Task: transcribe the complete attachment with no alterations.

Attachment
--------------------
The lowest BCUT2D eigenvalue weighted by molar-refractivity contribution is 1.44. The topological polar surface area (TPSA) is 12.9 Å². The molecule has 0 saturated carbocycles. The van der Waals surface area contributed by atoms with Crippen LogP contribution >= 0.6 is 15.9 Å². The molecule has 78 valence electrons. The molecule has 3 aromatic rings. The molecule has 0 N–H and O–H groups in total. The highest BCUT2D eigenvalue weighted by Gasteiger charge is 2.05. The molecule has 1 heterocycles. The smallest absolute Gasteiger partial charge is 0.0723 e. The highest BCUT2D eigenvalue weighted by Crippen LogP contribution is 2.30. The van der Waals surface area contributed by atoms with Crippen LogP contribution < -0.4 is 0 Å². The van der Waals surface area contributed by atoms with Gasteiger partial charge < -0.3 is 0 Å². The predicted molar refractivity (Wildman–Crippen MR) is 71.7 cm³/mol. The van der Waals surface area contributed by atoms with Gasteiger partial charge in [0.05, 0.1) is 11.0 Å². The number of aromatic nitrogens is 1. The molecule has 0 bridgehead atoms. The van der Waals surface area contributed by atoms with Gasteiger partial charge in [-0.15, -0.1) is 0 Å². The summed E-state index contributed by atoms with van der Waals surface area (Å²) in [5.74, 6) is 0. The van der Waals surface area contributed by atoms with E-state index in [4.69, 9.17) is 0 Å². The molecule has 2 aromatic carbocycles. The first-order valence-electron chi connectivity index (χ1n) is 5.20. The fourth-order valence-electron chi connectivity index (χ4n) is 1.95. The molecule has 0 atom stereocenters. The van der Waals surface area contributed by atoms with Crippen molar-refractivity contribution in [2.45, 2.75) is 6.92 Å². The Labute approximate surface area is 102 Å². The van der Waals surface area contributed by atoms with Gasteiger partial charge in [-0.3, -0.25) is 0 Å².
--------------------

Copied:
The lowest BCUT2D eigenvalue weighted by molar-refractivity contribution is 1.44. The topological polar surface area (TPSA) is 12.9 Å². The molecule has 0 saturated carbocycles. The van der Waals surface area contributed by atoms with Crippen LogP contribution >= 0.6 is 15.9 Å². The molecule has 78 valence electrons. The molecule has 3 aromatic rings. The molecule has 0 N–H and O–H groups in total. The highest BCUT2D eigenvalue weighted by Gasteiger charge is 2.05. The molecule has 1 heterocycles. The smallest absolute Gasteiger partial charge is 0.0723 e. The highest BCUT2D eigenvalue weighted by Crippen LogP contribution is 2.30. The van der Waals surface area contributed by atoms with Crippen LogP contribution < -0.4 is 0 Å². The van der Waals surface area contributed by atoms with Gasteiger partial charge < -0.3 is 0 Å². The predicted molar refractivity (Wildman–Crippen MR) is 71.7 cm³/mol. The van der Waals surface area contributed by atoms with Gasteiger partial charge in [0.05, 0.1) is 11.0 Å². The number of aromatic nitrogens is 1. The molecule has 0 bridgehead atoms. The van der Waals surface area contributed by atoms with Gasteiger partial charge in [-0.15, -0.1) is 0 Å². The summed E-state index contributed by atoms with van der Waals surface area (Å²) in [5.74, 6) is 0. The van der Waals surface area contributed by atoms with E-state index in [4.69, 9.17) is 0 Å². The molecule has 2 aromatic carbocycles. The first-order valence-electron chi connectivity index (χ1n) is 5.20. The fourth-order valence-electron chi connectivity index (χ4n) is 1.95. The molecule has 0 atom stereocenters. The van der Waals surface area contributed by atoms with Crippen molar-refractivity contribution in [2.45, 2.75) is 6.92 Å². The Labute approximate surface area is 102 Å². The van der Waals surface area contributed by atoms with Gasteiger partial charge in [-0.3, -0.25) is 0 Å².